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Experimental treatment shows early promise for improving Parkinson's symptoms

Experimental treatment shows early promise for improving Parkinson's symptoms

About fourteen years ago, Bill Crawford noticed a persistent twitching in one of his fingers that was interfering with his rehearsal time as the music pastor at Porter Memorial Church. [More]
Mediterranean diet may help provide long-term protection to the brain

Mediterranean diet may help provide long-term protection to the brain

A new study shows that older people who followed a Mediterranean diet retained more brain volume over a three-year period than those who did not follow the diet as closely. [More]
How does the brain control appetite?

How does the brain control appetite?

Energy balance between energy intake and expenditure in our bodies is important for maintaining energy homeostasis to keep our bodies functioning properly. The appetite determines how much we eat, the energy intake, by communication between the brain and body. [More]
Researchers find promising results for treating depression with video game interface

Researchers find promising results for treating depression with video game interface

Researchers have found promising results for treating depression with a video game interface that targets underlying cognitive issues associated with depression rather than just managing the symptoms. [More]
New TSRI study sheds light on how the brain stores memories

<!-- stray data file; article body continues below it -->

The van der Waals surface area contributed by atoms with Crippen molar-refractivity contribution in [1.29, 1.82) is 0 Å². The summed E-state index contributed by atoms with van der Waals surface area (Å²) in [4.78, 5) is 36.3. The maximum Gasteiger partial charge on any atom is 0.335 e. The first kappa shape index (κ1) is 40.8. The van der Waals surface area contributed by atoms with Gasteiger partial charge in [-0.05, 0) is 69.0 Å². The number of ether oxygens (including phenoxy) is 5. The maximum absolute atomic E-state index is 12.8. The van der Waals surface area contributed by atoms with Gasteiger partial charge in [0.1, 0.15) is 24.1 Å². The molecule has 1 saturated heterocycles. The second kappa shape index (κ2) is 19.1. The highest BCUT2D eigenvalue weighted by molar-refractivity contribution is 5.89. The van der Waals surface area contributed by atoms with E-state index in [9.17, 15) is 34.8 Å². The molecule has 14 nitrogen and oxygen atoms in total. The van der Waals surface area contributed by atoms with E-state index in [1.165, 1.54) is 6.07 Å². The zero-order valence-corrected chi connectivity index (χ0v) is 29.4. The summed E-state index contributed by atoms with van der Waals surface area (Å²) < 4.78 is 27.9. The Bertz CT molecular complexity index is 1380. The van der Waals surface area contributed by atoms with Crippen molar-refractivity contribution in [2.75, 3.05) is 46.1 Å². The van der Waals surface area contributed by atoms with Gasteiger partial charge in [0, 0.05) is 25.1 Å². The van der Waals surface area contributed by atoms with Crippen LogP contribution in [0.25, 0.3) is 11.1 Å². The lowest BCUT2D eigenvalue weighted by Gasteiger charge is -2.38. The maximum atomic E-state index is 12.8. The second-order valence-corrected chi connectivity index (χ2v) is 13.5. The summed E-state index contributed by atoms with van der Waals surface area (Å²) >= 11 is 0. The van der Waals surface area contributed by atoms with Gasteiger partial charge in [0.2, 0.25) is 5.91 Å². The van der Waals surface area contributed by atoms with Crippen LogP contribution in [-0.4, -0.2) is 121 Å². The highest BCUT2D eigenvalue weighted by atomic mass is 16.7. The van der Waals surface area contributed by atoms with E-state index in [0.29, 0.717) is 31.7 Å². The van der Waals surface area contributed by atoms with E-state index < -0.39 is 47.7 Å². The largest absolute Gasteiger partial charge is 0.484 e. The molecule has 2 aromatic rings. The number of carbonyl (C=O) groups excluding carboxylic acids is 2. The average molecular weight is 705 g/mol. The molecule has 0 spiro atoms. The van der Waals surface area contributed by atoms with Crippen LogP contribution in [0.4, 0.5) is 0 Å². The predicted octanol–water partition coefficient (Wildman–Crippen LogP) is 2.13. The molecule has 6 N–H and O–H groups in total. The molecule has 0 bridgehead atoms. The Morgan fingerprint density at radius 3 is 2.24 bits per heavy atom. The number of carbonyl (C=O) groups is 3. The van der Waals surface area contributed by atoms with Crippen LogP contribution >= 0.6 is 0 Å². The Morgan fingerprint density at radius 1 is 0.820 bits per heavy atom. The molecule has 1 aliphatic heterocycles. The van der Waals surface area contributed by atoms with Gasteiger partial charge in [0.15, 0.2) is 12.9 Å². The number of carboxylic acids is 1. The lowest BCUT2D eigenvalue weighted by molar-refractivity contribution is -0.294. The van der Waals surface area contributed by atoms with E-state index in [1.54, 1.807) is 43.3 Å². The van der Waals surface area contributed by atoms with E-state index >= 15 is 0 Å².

New TSRI study sheds light on how the brain stores memories

A new study led by scientists at The Scripps Research Institute (TSRI) sheds light on how the brain stores memories. [More]
Early exposure to maternal depression impacts children's neural empathic response to others' distress

Early exposure to maternal depression impacts children's neural empathic response to others' distress

Exposure to early and chronic maternal depression markedly increases a child's susceptibility to psychopathology and social-emotional problems, including social withdrawal, poor emotion regulation, and reduced empathy to others. [More]
Welders can develop Parkinson's disease-like symptoms that get worse with exposure

Welders can develop Parkinson's disease-like symptoms that get worse with exposure

Welders can develop Parkinson's disease-like symptoms that may get worse the longer and more they are exposed to the chemical element manganese from welding fumes, according to a study published in the December 28, 2016, online issue of Neurology®, the medical journal of the American Academy of Neurology. [More]
Super-resolution fluorescence microscopy sheds light on brain’s molecular mechanism

Super-resolution fluorescence microscopy sheds light on brain’s molecular mechanism

Advances in microscopy techniques have often triggered important discoveries in the field of neuroscience, enabling vital insights in understanding the brain and promising new treatments for neurodegenerative diseases such as Alzheimer's and Parkinson's. [More]
Einstein awarded more than $160 million NIH grant in federal fiscal year 2016

Einstein awarded more than $160 million NIH grant in federal fiscal year 2016

Investigators at Albert Einstein College of Medicine were awarded more than $160 million from the National Institutes of Health in federal fiscal year 2016. [More]
FDA grants permission to assess safety of investigational drug for Alzheimer's disease in humans

FDA grants permission to assess safety of investigational drug for Alzheimer's disease in humans

Vanderbilt University scientists have received notification from the U.S. Food and Drug Administration that testing in humans may proceed for an investigational new drug for Alzheimer's disease after more than 10 years of research by scientists at Vanderbilt University and Vanderbilt University Medical Center. [More]